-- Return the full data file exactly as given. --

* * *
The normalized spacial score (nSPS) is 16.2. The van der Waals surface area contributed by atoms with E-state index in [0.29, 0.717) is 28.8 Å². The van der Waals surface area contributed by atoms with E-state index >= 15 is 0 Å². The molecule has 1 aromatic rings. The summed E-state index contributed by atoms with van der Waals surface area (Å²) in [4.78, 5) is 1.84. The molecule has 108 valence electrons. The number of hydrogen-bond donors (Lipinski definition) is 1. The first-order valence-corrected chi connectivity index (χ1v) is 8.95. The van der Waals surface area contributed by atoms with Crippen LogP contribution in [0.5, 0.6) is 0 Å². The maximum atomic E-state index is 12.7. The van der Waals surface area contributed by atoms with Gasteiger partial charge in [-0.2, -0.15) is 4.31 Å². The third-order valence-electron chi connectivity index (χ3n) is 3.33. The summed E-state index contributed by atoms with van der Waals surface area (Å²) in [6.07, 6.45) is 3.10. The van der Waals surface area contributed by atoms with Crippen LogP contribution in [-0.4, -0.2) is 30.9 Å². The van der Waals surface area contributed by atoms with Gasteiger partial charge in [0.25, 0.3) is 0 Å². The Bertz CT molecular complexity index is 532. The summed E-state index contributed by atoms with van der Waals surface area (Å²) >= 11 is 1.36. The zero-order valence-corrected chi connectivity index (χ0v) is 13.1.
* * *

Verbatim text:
The normalized spacial score (nSPS) is 16.2. The van der Waals surface area contributed by atoms with E-state index in [0.29, 0.717) is 28.8 Å². The van der Waals surface area contributed by atoms with E-state index >= 15 is 0 Å². The molecule has 1 aromatic rings. The summed E-state index contributed by atoms with van der Waals surface area (Å²) in [4.78, 5) is 1.84. The molecule has 108 valence electrons. The number of hydrogen-bond donors (Lipinski definition) is 1. The first-order valence-corrected chi connectivity index (χ1v) is 8.95. The van der Waals surface area contributed by atoms with Crippen LogP contribution in [0.5, 0.6) is 0 Å². The maximum atomic E-state index is 12.7. The van der Waals surface area contributed by atoms with Gasteiger partial charge in [-0.2, -0.15) is 4.31 Å². The third-order valence-electron chi connectivity index (χ3n) is 3.33. The summed E-state index contributed by atoms with van der Waals surface area (Å²) in [6.07, 6.45) is 3.10. The van der Waals surface area contributed by atoms with Crippen LogP contribution in [-0.4, -0.2) is 30.9 Å². The van der Waals surface area contributed by atoms with Gasteiger partial charge in [0.25, 0.3) is 0 Å². The Bertz CT molecular complexity index is 532. The summed E-state index contributed by atoms with van der Waals surface area (Å²) >= 11 is 1.36. The zero-order valence-corrected chi connectivity index (χ0v) is 13.1.